• The Monarch Initiative brings together data about this condition from humans and other species to help physicians and biomedical researchers. Monarch’s tools are designed to make it easier to compare the signs and symptoms (phenotypes) of different diseases and discover common features. This initiative is a collaboration between several academic institutions across the world and is funded by the National Institutes of Health. Visit the website to explore the biology of this condition.
          • PubMed is a searchable database of medical literature and lists journal articles that discuss Carcinoid tumor. Click on the link to view a sample search on this topic.


            1. Carcinoid Tumors. MedlinePlus. May 24, 2016; https://medlineplus.gov/carcinoidtumors.html.
            2. Carcinoid Tumor. Cancer.Net, American Society of Clinical Oncology. August, 2016; https://www.cancer.net/cancer-types/carcinoid-tumor/introduction.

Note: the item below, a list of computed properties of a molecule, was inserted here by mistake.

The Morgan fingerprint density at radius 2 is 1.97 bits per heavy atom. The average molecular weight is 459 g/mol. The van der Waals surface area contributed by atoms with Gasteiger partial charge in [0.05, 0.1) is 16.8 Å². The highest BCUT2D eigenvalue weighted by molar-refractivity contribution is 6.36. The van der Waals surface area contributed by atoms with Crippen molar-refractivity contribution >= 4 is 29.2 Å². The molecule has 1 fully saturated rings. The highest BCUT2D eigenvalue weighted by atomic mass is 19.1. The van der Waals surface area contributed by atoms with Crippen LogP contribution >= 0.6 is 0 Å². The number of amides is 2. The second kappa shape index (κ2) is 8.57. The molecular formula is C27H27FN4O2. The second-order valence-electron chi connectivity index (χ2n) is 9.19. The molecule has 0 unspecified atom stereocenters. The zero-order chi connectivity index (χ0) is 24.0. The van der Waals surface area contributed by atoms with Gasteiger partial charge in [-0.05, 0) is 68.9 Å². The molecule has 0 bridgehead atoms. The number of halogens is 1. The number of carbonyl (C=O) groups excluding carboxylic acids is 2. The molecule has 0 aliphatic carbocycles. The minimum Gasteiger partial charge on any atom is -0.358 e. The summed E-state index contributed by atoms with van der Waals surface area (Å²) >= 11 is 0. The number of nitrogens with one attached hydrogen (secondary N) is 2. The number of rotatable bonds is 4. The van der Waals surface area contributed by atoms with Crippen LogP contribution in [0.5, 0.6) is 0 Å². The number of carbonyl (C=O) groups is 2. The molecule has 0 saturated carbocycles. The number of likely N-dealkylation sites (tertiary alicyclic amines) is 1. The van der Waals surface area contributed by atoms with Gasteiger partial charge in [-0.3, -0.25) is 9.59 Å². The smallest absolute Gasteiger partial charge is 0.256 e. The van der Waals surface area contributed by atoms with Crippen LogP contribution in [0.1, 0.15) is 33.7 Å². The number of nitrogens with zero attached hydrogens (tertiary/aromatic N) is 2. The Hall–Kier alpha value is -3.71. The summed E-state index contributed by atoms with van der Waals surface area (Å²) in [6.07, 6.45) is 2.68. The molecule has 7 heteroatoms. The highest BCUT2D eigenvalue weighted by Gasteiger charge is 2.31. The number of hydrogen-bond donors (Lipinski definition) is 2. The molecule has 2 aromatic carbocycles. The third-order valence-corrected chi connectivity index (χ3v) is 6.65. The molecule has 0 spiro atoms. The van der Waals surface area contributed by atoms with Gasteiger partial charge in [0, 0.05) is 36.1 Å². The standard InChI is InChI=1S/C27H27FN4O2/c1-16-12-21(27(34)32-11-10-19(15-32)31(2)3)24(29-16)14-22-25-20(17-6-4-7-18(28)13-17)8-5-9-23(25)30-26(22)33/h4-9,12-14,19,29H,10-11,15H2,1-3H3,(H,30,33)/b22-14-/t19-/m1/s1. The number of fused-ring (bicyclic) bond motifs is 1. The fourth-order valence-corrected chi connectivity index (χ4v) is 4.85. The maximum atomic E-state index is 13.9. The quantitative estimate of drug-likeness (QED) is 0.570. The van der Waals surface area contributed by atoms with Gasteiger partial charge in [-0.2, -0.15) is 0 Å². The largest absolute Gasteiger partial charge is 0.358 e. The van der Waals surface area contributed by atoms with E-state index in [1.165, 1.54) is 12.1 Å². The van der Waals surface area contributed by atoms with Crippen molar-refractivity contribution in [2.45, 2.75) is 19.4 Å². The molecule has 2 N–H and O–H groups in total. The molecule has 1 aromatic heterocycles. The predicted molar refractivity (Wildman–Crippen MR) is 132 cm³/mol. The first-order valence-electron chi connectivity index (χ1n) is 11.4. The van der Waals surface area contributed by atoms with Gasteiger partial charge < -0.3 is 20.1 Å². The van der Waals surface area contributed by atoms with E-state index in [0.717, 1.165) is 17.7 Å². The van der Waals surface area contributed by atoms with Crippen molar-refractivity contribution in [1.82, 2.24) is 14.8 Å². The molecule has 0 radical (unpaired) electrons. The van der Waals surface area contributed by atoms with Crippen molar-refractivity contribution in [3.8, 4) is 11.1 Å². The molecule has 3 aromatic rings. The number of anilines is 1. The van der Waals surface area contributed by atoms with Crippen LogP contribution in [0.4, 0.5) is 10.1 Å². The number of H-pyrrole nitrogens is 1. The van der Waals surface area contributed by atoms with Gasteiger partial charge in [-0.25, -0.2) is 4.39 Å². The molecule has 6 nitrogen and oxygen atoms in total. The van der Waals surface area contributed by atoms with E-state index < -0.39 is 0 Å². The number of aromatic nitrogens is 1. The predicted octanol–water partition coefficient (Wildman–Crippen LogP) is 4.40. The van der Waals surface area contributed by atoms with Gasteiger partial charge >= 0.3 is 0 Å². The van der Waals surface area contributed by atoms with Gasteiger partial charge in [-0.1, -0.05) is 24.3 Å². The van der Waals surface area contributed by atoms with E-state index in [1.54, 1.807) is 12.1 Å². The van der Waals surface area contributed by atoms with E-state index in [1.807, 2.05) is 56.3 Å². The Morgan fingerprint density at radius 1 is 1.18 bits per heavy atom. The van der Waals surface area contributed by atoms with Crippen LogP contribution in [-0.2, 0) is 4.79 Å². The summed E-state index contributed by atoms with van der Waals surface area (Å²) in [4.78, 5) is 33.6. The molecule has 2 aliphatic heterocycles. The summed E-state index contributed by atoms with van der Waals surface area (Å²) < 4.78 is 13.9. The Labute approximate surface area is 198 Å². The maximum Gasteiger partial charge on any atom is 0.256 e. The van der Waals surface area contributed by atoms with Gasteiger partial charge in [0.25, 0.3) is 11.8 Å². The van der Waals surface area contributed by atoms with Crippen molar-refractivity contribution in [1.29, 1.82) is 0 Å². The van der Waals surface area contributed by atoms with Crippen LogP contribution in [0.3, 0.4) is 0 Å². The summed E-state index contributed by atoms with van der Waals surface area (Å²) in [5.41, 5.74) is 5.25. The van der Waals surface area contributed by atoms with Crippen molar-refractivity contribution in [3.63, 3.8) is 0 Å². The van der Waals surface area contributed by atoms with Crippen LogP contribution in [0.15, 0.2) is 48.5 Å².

3. Newly Diagnosed: The Basics. The Carcinoid Cancer Foundation. https://www.carcinoid.org/for-patients/diagnosis/newly-diagnosed-the-basics/. Accessed 2/13/2018.
            4. Carcinoid Tumors. Mayo Clinic. December 3, 2015; https://www.mayoclinic.org/diseases-conditions/carcinoid-tumors/symptoms-causes/syc-20351039.
            5. What Are the Risk Factors for Gastrointestinal Carcinoid Tumors?. American Cancer Society. February 26, 2015; https://www.cancer.org/cancer/gastrointestinal-carcinoid-tumor/causes-risks-prevention/risk-factors.html.
            6. What Are the Risk Factors for Lung Carcinoid Tumors?. American Cancer Society. February 5, 2015; https://www.cancer.org/cancer/lung-carcinoid-tumor/causes-risks-prevention/risk-factors.html.